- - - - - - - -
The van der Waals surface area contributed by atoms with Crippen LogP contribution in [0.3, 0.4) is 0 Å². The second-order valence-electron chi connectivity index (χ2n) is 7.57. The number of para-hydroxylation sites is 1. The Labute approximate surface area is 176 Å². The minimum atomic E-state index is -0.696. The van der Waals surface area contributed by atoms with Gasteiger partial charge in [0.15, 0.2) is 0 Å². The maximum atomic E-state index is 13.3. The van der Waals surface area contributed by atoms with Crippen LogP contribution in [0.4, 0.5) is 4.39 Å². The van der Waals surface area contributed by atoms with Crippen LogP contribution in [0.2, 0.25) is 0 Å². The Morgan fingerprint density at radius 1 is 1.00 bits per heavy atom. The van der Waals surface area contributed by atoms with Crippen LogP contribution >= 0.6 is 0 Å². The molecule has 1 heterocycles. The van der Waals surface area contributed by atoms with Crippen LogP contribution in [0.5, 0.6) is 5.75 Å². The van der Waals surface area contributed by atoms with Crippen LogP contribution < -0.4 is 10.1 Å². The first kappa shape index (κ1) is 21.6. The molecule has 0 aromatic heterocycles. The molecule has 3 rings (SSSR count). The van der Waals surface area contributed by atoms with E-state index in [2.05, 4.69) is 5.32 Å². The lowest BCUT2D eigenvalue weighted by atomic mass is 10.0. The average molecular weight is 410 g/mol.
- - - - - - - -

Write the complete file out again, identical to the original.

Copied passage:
The van der Waals surface area contributed by atoms with Crippen LogP contribution in [0.3, 0.4) is 0 Å². The second-order valence-electron chi connectivity index (χ2n) is 7.57. The number of para-hydroxylation sites is 1. The Labute approximate surface area is 176 Å². The minimum atomic E-state index is -0.696. The van der Waals surface area contributed by atoms with Gasteiger partial charge in [0.15, 0.2) is 0 Å². The maximum atomic E-state index is 13.3. The van der Waals surface area contributed by atoms with Crippen LogP contribution in [0.4, 0.5) is 4.39 Å². The van der Waals surface area contributed by atoms with Crippen LogP contribution in [0.2, 0.25) is 0 Å². The Morgan fingerprint density at radius 1 is 1.00 bits per heavy atom. The van der Waals surface area contributed by atoms with Crippen LogP contribution >= 0.6 is 0 Å². The molecule has 1 heterocycles. The van der Waals surface area contributed by atoms with Crippen LogP contribution in [0.5, 0.6) is 5.75 Å². The van der Waals surface area contributed by atoms with Crippen LogP contribution < -0.4 is 10.1 Å². The first kappa shape index (κ1) is 21.6. The molecule has 0 aromatic heterocycles. The molecule has 3 rings (SSSR count). The van der Waals surface area contributed by atoms with E-state index in [2.05, 4.69) is 5.32 Å². The lowest BCUT2D eigenvalue weighted by atomic mass is 10.0. The average molecular weight is 410 g/mol.